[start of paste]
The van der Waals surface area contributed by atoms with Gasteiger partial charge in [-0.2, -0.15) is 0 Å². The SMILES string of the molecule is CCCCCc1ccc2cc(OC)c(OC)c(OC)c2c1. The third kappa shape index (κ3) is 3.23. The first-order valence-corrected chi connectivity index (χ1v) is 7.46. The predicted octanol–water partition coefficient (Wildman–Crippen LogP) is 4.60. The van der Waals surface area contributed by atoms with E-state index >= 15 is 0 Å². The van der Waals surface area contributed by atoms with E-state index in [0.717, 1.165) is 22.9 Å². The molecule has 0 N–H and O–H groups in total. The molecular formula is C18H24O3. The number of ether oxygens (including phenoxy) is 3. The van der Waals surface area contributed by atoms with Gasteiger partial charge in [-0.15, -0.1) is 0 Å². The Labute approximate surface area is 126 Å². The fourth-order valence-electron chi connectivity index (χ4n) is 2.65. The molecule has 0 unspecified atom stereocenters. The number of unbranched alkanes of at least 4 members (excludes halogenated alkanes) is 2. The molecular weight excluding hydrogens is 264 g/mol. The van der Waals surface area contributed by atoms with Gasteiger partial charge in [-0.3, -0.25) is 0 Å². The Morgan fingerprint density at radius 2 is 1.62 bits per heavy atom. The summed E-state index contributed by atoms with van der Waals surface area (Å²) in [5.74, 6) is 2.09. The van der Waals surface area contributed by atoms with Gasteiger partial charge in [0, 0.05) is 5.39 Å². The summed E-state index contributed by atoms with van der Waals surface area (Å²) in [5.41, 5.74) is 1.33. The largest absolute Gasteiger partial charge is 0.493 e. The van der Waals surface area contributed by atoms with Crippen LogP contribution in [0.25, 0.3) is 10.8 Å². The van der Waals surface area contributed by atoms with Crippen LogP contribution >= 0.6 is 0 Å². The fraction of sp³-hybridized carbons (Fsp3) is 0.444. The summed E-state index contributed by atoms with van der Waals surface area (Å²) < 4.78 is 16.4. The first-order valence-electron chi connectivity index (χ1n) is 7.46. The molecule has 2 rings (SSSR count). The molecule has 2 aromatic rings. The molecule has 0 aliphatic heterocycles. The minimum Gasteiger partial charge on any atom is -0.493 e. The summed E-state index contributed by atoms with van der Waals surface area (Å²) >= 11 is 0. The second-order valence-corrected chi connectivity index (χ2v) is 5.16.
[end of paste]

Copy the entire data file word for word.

The van der Waals surface area contributed by atoms with Gasteiger partial charge in [-0.2, -0.15) is 0 Å². The SMILES string of the molecule is CCCCCc1ccc2cc(OC)c(OC)c(OC)c2c1. The third kappa shape index (κ3) is 3.23. The first-order valence-corrected chi connectivity index (χ1v) is 7.46. The predicted octanol–water partition coefficient (Wildman–Crippen LogP) is 4.60. The van der Waals surface area contributed by atoms with E-state index >= 15 is 0 Å². The van der Waals surface area contributed by atoms with E-state index in [0.717, 1.165) is 22.9 Å². The molecule has 0 N–H and O–H groups in total. The molecular formula is C18H24O3. The number of ether oxygens (including phenoxy) is 3. The van der Waals surface area contributed by atoms with Gasteiger partial charge in [-0.15, -0.1) is 0 Å². The Labute approximate surface area is 126 Å². The fourth-order valence-electron chi connectivity index (χ4n) is 2.65. The molecule has 0 unspecified atom stereocenters. The number of unbranched alkanes of at least 4 members (excludes halogenated alkanes) is 2. The molecular weight excluding hydrogens is 264 g/mol. The van der Waals surface area contributed by atoms with Gasteiger partial charge in [-0.3, -0.25) is 0 Å². The Morgan fingerprint density at radius 2 is 1.62 bits per heavy atom. The summed E-state index contributed by atoms with van der Waals surface area (Å²) in [5.74, 6) is 2.09. The van der Waals surface area contributed by atoms with Gasteiger partial charge in [0, 0.05) is 5.39 Å². The summed E-state index contributed by atoms with van der Waals surface area (Å²) in [5.41, 5.74) is 1.33. The largest absolute Gasteiger partial charge is 0.493 e. The van der Waals surface area contributed by atoms with Crippen LogP contribution in [0.25, 0.3) is 10.8 Å². The van der Waals surface area contributed by atoms with Crippen LogP contribution >= 0.6 is 0 Å². The fraction of sp³-hybridized carbons (Fsp3) is 0.444. The summed E-state index contributed by atoms with van der Waals surface area (Å²) < 4.78 is 16.4. The first-order valence-electron chi connectivity index (χ1n) is 7.46. The molecule has 2 rings (SSSR count). The molecule has 2 aromatic rings. The molecule has 0 aliphatic heterocycles. The minimum Gasteiger partial charge on any atom is -0.493 e. The summed E-state index contributed by atoms with van der Waals surface area (Å²) >= 11 is 0. The second-order valence-corrected chi connectivity index (χ2v) is 5.16.